LONDON -- September will see results from a number of companies I'm interested in. Some I already hold but would like to add more shares at the right price. Some would represent a new investment for me.
I'll be reading the announcements from the following five companies very carefully and watching their share prices closely in the wake of the results.
Midlands-based property group A&J Mucklow
This 222-million-pound small cap is one of the few REITs, or real estate investment trusts, that came through the financial crisis with its dividend intact and without having to tap shareholders for cash to shore up its balance sheet.
Property companies typically trade at a discount to NAV (net asset value), but the market rates Mucklow highly on a premium of 20%. That's based on the last reported NAV at Dec. 31, 2011, so I'll be looking to see if the NAV has increased in this week's finals. I'll also be looking to see if the mixed trading picture Mucklow presented in an interim management statement in May is any clearer. Two analysts currently cover Mucklow, one rating the shares a "sell" and the other a "strong sell."
All of a lather
FTSE 250 firm PZ Cussons
However, the directors raised the final dividend modestly, maintaining an impressive four-decade record of annual increases. And, notwithstanding the continuing social and economic tensions in Nigeria, they said they're confident the group will return to profitable growth in the current year.
Today's share price of 304 pence is 14% lower than 12 months ago, but PZC is still rated highly by the market on a forward price-to-earnings (P/E) ratio of 19. Meanwhile, five analysts rate the shares "neutral" and three a "strong sell." PZC has an interim management statement scheduled for Sept. 19, which should tell us whether the market or the analysts are nearer to the mark.
Lighting firm FW Thorpe
The shares have risen 22% over the past six months and at the current price of 1,035 pence are on a trailing P/E of 13. However, Thorpe also has net cash of 16 million pounds and a further 14 million pounds in liquid financial assets, representing 256 pence per share, giving an adjusted P/E of 9.8. There is no analyst coverage of the company, so no forecasts.
In the final results, I'll be looking to see if the first-half EPS growth rate has continued in the second half. I'll also be looking at the cash on the balance sheet and for progress on LED lighting solutions, which should be a big driver of future growth.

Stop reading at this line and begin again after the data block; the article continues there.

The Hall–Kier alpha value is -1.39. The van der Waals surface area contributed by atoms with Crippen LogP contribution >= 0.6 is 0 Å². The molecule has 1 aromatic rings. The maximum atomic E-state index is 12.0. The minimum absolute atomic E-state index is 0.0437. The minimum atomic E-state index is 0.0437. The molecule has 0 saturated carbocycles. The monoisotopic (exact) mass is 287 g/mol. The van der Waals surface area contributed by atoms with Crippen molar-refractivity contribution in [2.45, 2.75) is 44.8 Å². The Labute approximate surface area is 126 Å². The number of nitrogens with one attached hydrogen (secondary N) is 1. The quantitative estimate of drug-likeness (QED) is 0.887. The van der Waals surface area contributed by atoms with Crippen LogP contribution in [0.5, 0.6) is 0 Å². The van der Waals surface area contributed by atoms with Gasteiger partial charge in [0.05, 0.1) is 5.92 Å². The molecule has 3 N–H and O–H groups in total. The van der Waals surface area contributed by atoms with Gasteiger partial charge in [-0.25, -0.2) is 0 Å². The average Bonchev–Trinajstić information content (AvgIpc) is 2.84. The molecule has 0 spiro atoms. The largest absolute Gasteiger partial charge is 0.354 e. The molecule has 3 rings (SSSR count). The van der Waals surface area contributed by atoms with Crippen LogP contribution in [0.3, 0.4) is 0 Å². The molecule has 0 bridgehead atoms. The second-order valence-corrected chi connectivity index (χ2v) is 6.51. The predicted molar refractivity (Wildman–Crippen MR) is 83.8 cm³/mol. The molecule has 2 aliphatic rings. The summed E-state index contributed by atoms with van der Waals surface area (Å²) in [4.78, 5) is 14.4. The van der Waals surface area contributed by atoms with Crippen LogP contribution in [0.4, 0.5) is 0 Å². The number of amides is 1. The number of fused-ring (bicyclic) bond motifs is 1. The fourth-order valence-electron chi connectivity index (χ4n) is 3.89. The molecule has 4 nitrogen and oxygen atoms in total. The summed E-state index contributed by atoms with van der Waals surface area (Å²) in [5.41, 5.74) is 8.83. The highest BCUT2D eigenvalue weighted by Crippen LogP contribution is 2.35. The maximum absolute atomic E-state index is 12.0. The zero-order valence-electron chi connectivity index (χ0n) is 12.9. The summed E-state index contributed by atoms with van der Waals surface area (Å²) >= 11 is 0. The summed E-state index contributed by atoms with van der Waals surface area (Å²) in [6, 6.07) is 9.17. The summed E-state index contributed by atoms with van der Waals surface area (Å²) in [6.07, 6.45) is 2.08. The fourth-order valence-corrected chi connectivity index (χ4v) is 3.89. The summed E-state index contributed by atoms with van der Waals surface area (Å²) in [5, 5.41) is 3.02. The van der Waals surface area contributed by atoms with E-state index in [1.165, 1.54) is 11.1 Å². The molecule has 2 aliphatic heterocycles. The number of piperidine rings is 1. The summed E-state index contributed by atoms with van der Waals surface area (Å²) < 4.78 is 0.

Barr noted that adverse weather had significantly affected the market in the first half, but said it had continued to grow sales ahead of its rivals. The company forecasts revenue of around 130 million pounds for the period, which is 4.5% up on the same period last year. However, profits are expected to be lower, with margins affected by increased cost of goods, brand investment, and sales mix.
Barr anticipates margins will improve in the second half but that it is unlikely to offset the margin shortfalls of the first half. So, margins are one thing I'll be looking at closely in the upcoming results. Analysts' forecast for the current year, which ends January 2013, put the company on a rich P/E of around 19 at the current share price of 421 pence.
Walking on air
Flooring firm James Halstead
In a pre-close statement, issued in July, Halstead said it was confident it would deliver another year of record sales and profits in line with market expectations. Perhaps not surprisingly, for an industrial-sector firm that has been walking on air while many others have been trudging through mud, Halstead's shares are highly rated. At the current price of 605 pence, the P/E is around 21. Even allowing for a 37 million pound cash pile, the cash-adjusted P/E is barely less than 20.
Halstead is an AIM-listed company, but one of the top members of the index with a market cap of 625 million pounds, which is bigger than FTSE 250 firm AG Barr. AIM companies have certain advantages for inheritance tax, and I suspect Halstead's size and splendid trading record make it a popular holding for individual high net worth investors and firms that specialize in share portfolios for inheritance tax planning. I believe this "technical" factor is an additional support to the high rating.
Bad news is good news
Clearly, most of these companies are currently highly rated; indeed, Thorpe is the only one whose P/E could be said to be in "value" territory. Hence, I'm hoping for some share-price depressing news in September and a market over-reaction to it! Or at least some profit-taking following the results to give a bit of share price weakness.
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